TS: It’s not just about contemplation though either because we buy stuff thinking that it expresses our identity, or that it augments it…

LI: I think this is the work that advertising does for you, it’s made us much more lazy, because we don’t have to do the research of finding, onto which to project ourselves, it does it for us. If you’ve got this object you’re gonna be so cool, and it’s gonna really make you feel different and better, and it’s gonna realise … to an extent, I’m sure it’s not the whole process. Would you agree or disagree?

TS: Yeah absolutely, I think maybe we invest more in objects because of advertising, but the content of what we invest in them is not determined by us any more…

LI: That has been taken away from us by capitalist society in a way.

TS: Yeah, in a way when you buy something, thinking that it’s augmenting your personality, it’s kind of psychically raping you by imposing all these values.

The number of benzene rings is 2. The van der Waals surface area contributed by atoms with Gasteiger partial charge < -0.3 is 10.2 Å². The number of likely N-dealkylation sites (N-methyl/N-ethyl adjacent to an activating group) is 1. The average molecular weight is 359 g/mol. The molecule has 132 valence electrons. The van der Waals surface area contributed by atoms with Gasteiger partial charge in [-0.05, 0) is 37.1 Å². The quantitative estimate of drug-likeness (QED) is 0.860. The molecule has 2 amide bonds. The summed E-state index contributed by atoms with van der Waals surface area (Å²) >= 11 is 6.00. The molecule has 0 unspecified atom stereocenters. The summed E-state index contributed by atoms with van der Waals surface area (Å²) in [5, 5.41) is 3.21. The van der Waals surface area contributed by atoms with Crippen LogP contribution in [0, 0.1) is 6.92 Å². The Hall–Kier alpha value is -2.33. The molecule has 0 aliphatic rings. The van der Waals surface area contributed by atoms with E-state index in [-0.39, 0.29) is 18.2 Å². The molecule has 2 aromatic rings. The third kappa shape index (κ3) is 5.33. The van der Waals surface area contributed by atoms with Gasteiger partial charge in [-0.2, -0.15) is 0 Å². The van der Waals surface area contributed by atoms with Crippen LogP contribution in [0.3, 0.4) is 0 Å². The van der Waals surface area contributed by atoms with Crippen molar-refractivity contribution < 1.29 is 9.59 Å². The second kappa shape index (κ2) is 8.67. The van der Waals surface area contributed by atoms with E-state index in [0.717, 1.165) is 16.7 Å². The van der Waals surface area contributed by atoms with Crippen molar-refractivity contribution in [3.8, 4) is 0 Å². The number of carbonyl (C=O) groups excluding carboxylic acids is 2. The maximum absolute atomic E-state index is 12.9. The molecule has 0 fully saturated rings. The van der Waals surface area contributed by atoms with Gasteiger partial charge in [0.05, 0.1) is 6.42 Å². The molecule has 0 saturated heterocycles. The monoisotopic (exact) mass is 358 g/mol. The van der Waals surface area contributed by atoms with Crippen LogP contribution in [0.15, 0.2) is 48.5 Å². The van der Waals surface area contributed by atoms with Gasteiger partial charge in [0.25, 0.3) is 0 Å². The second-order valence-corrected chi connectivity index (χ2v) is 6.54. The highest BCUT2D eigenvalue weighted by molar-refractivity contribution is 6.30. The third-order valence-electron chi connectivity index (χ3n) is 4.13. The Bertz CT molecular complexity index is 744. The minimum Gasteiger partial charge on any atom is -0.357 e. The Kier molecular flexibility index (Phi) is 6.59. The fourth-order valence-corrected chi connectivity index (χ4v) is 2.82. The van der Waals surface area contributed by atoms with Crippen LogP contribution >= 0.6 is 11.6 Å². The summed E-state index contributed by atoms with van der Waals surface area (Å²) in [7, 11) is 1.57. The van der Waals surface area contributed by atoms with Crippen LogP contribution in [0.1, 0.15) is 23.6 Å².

LI: Yeah, [laughs] that’s a really good definition actually. And, it’s not just raping you, it’s taking away fundamental freedoms of emotions I think also because originally an object was something that was passed through generations and it was something not just useful maybe but also symbolic. Like your father’s tools. To replace a tool was a really complicated process, so if you had the perfect tool, you would try and preserve it. Passing on the tool wasn’t just passing on the tool, but it was passing on the knowledge and the aura of the good shoemaker your father was.

TS: And to turn slightly to the technical side of the show, how are you gonna take the photos in order to evoke this aura?

LI: I think I’m over the photographs, even though they’re quite nice, I think it would work much better if I videoed the interview. Rather than take pictures. I came to the conclusion that it’s definitely gonna be video.

TS: Oh wow, that’s quite a big step.

LI: And I would be out of the frame, talking to the object.

TS: And will the camera be moving or will they be kind of, composed as though they were photographs?

LI: I think the camera wont be moving, but there will be sound, to give a sense of time.

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2 Responses to “Interview with Lorenza Ippolito”


  1. […] This post was Twitted by fourmagicboxes […]

  2. guardadocumentos Says:

    hhmm nice .